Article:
Members of the family that controls Dow Jones jostled over their positions on News Corp.'s $5 billion bid on Friday, as a dark horse rival prepared a revised proposal.
Reports in Dow Jones's The Wall Street Journal suggest the Bancrofts remain divided over the buyout offer from Rupert Murdoch's News Corp. , with one family member writing a 4,000 word letter to persuade his relatives to accept the deal while another faction, based in Denver, pushed for a higher price.
Meanwhile, family lawyers are trying to change the voting structure of the biggest trust held by the Bancrofts, a move that could reduce the influence of Christopher Bancroft, a staunch opponent of the Murdoch bid, the Journal reported.
The last-minute maneuvers come as the Bancrofts prepare to signal next week whether they will approve the deal.
"The fact is that there are no better alternatives out there now and Murdoch, like it or not, has what it takes to help the business flourish," Crawford Hill, a family member who supports the sale, wrote in a letter to family members that was posted on the Journal's Web site. "He will not have naked bodies in the WSJ -- he is not a moron."
The Bancrofts have controlled Dow Jones for more than a century and hold 64 percent of its voting shares.
An undetermined number of the family oppose Murdoch's bid as they suspect he will use Dow Jones's news operations to further his own business interests. Other family members are attracted by the $60-per-share offer he made.
The only competing proposal that still appears to be on the table is from Internet entrepreneur Brad Greenspan, who told Reuters late on Friday that he was revising his plan.
He said he has now assembled about four investors, including so-called "strategic partners" who were interested in his proposal, but declined to name them. One "large" Asian investor could also join by next week, he said.
In an earlier plan, Greenspan proposed lending between $400 million and $600 million to some Bancrofts to buy out other family members at $60 a share. He had also suggested Dow Jones take a $2.5 billion loan to buy back 50 percent of shares, which he said he received "resistance" from some shareholders.
Greenspan said he is now contemplating the possibility of his investor group buying up to $600 million of shares. He also suggested the company spin off "new asset groups" of online video and cable channels, possibly into tracking stocks in three regions: the U.S., Europe and Asia.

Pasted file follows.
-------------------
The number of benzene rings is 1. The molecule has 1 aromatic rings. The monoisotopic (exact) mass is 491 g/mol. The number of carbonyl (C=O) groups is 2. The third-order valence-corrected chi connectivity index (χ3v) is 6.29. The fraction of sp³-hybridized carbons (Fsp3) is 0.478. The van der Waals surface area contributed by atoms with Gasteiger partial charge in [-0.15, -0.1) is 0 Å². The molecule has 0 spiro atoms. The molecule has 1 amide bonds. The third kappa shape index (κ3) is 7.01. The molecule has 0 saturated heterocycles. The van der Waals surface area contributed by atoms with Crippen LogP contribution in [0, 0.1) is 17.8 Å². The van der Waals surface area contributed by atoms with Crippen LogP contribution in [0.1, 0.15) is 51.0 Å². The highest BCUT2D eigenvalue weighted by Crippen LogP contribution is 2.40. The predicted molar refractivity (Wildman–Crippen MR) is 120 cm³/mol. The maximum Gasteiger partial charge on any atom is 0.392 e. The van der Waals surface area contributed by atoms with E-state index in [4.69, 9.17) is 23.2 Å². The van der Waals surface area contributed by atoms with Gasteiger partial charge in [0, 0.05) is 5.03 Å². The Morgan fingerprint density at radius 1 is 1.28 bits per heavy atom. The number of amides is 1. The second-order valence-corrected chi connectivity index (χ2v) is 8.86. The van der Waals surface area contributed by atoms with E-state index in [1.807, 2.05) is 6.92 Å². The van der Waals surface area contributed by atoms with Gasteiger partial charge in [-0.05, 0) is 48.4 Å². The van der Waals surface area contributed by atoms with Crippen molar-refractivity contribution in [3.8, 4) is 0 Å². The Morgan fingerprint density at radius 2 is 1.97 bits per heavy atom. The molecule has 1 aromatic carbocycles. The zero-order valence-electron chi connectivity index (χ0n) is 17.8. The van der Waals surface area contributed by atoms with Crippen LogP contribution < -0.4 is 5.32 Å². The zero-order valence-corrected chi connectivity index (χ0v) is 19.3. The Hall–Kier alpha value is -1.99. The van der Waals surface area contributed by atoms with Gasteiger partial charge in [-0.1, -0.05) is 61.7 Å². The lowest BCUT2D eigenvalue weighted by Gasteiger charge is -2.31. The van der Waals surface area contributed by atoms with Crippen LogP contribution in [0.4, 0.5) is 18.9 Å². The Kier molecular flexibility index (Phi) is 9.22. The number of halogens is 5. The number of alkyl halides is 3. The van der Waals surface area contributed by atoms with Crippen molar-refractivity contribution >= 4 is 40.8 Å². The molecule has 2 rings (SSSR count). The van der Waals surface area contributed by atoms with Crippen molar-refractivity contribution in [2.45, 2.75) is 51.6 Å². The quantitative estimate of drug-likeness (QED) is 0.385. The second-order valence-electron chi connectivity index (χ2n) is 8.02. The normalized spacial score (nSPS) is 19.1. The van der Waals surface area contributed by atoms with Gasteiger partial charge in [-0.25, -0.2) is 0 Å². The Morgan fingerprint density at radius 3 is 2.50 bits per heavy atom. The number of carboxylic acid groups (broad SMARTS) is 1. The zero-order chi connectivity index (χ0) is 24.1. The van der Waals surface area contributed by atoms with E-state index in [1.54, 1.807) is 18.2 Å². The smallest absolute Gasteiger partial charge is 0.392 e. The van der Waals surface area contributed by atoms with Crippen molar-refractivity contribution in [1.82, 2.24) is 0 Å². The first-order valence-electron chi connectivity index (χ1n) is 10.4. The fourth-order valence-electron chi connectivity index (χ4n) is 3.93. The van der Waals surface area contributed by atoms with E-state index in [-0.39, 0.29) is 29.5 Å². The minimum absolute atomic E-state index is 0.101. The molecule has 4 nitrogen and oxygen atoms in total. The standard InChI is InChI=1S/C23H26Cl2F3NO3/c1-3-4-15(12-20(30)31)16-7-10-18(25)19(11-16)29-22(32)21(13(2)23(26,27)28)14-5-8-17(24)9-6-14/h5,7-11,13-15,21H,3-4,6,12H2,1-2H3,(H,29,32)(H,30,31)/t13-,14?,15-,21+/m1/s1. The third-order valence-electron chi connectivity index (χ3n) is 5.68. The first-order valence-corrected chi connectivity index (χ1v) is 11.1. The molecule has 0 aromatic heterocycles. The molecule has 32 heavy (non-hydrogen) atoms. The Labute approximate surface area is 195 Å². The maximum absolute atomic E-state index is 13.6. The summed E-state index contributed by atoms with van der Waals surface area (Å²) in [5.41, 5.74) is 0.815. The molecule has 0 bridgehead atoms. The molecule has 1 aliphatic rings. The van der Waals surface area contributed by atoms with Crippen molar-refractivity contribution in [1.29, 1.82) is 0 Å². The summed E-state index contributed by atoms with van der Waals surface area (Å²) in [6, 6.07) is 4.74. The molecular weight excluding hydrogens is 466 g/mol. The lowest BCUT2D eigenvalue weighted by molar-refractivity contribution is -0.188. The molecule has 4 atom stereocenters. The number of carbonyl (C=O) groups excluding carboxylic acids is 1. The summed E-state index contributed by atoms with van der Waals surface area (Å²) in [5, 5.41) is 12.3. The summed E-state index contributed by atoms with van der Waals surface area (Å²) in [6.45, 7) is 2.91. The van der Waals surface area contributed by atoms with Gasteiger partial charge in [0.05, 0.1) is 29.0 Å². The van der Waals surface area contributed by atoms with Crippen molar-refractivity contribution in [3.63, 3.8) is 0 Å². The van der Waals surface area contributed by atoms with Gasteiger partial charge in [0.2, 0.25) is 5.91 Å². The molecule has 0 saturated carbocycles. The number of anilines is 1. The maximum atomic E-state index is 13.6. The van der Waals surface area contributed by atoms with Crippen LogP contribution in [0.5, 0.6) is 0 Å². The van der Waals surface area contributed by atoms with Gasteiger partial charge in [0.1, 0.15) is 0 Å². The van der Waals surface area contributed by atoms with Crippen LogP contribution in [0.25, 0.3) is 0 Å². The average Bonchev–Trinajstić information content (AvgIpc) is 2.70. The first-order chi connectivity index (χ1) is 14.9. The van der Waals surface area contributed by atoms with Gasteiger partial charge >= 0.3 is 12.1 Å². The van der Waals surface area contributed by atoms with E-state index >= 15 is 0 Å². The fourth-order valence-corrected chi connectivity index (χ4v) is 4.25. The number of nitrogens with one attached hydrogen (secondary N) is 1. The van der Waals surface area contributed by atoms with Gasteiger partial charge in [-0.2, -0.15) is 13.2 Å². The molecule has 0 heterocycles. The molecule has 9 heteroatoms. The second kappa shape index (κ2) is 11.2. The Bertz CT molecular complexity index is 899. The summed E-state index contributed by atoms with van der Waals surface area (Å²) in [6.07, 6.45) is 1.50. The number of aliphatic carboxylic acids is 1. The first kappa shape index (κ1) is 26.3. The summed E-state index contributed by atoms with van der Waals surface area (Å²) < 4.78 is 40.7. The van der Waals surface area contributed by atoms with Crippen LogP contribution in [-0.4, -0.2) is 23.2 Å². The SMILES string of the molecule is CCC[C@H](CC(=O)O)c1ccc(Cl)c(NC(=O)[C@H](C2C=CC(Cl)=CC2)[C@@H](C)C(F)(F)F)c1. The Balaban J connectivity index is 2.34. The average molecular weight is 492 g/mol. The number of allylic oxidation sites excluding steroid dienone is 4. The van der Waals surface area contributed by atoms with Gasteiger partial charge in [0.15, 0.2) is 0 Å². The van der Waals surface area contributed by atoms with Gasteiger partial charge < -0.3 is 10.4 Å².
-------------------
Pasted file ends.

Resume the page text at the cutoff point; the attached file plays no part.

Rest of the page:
Greenspan wants to meet the family next week, he said in the telephone interview, adding that family and board member Leslie Hill was interested. Hill could not be reached for comment.
"We want to get an equal crack at this thing," he said, adding that other family members were interested in his proposal. He declined to name them. Greenspan also wants to meet Dow Jones management.
Michael Elefante, a Dow Jones board member and chief trustee of the Bancroft family's shares, is polling family members on whether they approve of Murdoch's buyout.
The Journal said a Denver branch of the family, which holds 9.1 percent of Dow Jones's voting stock will vote against Murdoch's bid, putting pressure on the News Corp. chief to raise his offer.
The Denver branch supports the deal, but wants shareholders who own super-voting Class B shares to get a 10 percent to 20 percent premium, according to the Journal. News Corp has nointention of raising its bid, the newspaper reported.
Lynn Hendrix, an administrator of the trust at Denver law firm Holme Roberts & Owen LLP, declined to comment.
Christopher Bancroft, a Dow Jones board member, is one of the overseers of a trust fund that has 13.3 percent voting power in Dow Jones, the newspaper said. Lawyers are trying to restructure that trust as two of the main beneficiaries favor a sale, whereas Bancroft does not, the Journal said.
The New York Times reported that William C. Cox Jr., who controls about 8 percent of the vote with his immediate family, favors selling to Murdoch after first opposing the offer.
A Bancroft spokesman and a Dow Jones spokeswoman declined to comment. A News Corp official was not available.